Founder and president of the Child CARE Monaco Association Martine Ackermann spends her weekends at the Monte-Carlo Country Club, one of the donation points for Ukrainian refugees. From 09:00 until 13:00 on Saturdays and from 15:00 untill 17:00 on Wednesdays she is organising collections for the Ukrainian Association from Nice. The first aid kits, blankets, clothing and sanitary products are packed and delivered to refugees currently in Nice but one truck each week also goes directly to Ukraine. 

“We urgently need cereals, meat and fish tins, pasta, salt & flour, sleeping bags & camping heaters as well as baby diapers, creams, sanitary napkins and shampoos. Baby-changing tables, baby bottles, baby powder milk and strollers would be very appreciated too.” 

Her own association Child CARE Monaco has recently celebrated its 10th anniversary, but there was no big celebration: “There is so much to do now that I have no time to be looking back,” says Martine in her sitting room where we met one morning for a quick chat.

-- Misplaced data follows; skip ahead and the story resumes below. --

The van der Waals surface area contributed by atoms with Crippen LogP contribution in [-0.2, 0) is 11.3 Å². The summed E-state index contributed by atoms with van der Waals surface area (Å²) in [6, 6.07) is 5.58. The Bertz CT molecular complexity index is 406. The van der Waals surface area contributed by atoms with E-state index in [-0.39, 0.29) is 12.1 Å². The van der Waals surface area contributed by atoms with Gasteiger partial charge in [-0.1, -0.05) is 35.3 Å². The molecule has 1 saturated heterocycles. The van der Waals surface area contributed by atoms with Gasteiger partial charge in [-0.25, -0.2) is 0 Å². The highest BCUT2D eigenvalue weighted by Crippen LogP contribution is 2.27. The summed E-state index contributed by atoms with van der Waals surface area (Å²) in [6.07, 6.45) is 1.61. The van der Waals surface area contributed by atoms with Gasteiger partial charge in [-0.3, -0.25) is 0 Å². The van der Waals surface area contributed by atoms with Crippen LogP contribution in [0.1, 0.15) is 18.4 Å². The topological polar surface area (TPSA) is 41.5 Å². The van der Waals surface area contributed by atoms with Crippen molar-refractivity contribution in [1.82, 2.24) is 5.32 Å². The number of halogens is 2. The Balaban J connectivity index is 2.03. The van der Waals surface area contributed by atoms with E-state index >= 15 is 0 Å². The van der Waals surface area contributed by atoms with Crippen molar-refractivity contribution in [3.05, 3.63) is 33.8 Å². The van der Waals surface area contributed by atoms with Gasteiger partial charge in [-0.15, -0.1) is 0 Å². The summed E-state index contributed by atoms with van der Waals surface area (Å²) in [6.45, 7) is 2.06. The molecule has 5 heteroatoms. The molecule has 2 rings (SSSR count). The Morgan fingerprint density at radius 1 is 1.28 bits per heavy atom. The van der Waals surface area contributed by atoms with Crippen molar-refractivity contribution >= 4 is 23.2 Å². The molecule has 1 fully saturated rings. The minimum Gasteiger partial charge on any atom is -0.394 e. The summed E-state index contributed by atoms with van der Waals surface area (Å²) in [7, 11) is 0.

When she was a little girl her mother used to say that she was not only going to climb mountains, she was going to move them. Martine’s energy and insatiable hunger to discover the world around her made her walk and read and write much earlier than her peers. 

She grew up in a hardworking family, her parents owned a famous Patisserie in Nice called Cappa and she helped out on a daily basis throughout all her teenage years and beyond. 

A student of marketing and management at university, she also enjoyed singing in the local band and in fact, one evening looking for the pub where she was performing in Nice, she was rather lost and found herself being kindly guided by a young tourist. “I had the brightest purple hair, I had just cut my fringe rather too short and here is this German guy wearing glasses with a bright orange frame and very red cowboy boots! We were quite a pair. But he was the only one who knew where I needed to go so he showed me to the pub and we had a drink together,” she laughs.